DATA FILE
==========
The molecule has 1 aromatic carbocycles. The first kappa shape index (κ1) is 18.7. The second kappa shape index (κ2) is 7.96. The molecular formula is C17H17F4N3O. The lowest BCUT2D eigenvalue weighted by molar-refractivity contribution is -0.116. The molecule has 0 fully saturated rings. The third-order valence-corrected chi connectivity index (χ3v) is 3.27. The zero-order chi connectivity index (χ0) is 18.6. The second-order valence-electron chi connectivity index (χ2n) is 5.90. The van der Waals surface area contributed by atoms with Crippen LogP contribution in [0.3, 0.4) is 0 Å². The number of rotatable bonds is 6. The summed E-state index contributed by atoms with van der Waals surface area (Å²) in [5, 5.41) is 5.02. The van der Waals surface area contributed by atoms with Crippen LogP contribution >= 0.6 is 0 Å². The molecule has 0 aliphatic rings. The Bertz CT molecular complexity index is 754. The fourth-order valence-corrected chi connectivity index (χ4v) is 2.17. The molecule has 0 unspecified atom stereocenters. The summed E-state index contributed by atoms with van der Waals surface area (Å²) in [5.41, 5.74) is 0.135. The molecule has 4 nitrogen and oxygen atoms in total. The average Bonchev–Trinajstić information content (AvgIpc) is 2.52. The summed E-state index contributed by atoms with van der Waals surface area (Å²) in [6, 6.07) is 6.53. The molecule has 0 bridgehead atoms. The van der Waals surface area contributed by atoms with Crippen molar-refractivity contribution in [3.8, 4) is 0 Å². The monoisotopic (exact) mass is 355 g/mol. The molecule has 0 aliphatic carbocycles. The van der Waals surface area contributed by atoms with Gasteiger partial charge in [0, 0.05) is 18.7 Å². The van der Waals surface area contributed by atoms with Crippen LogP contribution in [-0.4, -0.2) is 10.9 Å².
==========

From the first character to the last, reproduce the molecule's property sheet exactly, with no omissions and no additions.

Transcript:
The molecule has 1 aromatic carbocycles. The first kappa shape index (κ1) is 18.7. The second kappa shape index (κ2) is 7.96. The molecular formula is C17H17F4N3O. The lowest BCUT2D eigenvalue weighted by molar-refractivity contribution is -0.116. The molecule has 0 fully saturated rings. The third-order valence-corrected chi connectivity index (χ3v) is 3.27. The zero-order chi connectivity index (χ0) is 18.6. The second-order valence-electron chi connectivity index (χ2n) is 5.90. The van der Waals surface area contributed by atoms with Crippen LogP contribution in [0.3, 0.4) is 0 Å². The number of rotatable bonds is 6. The summed E-state index contributed by atoms with van der Waals surface area (Å²) in [5, 5.41) is 5.02. The van der Waals surface area contributed by atoms with Crippen LogP contribution >= 0.6 is 0 Å². The molecule has 0 aliphatic rings. The Bertz CT molecular complexity index is 754. The fourth-order valence-corrected chi connectivity index (χ4v) is 2.17. The molecule has 0 unspecified atom stereocenters. The summed E-state index contributed by atoms with van der Waals surface area (Å²) in [5.41, 5.74) is 0.135. The molecule has 4 nitrogen and oxygen atoms in total. The average Bonchev–Trinajstić information content (AvgIpc) is 2.52. The summed E-state index contributed by atoms with van der Waals surface area (Å²) in [6, 6.07) is 6.53. The molecule has 0 bridgehead atoms. The van der Waals surface area contributed by atoms with Crippen molar-refractivity contribution in [3.8, 4) is 0 Å². The monoisotopic (exact) mass is 355 g/mol. The molecule has 0 aliphatic carbocycles. The van der Waals surface area contributed by atoms with Gasteiger partial charge in [0, 0.05) is 18.7 Å². The van der Waals surface area contributed by atoms with Crippen LogP contribution in [-0.4, -0.2) is 10.9 Å².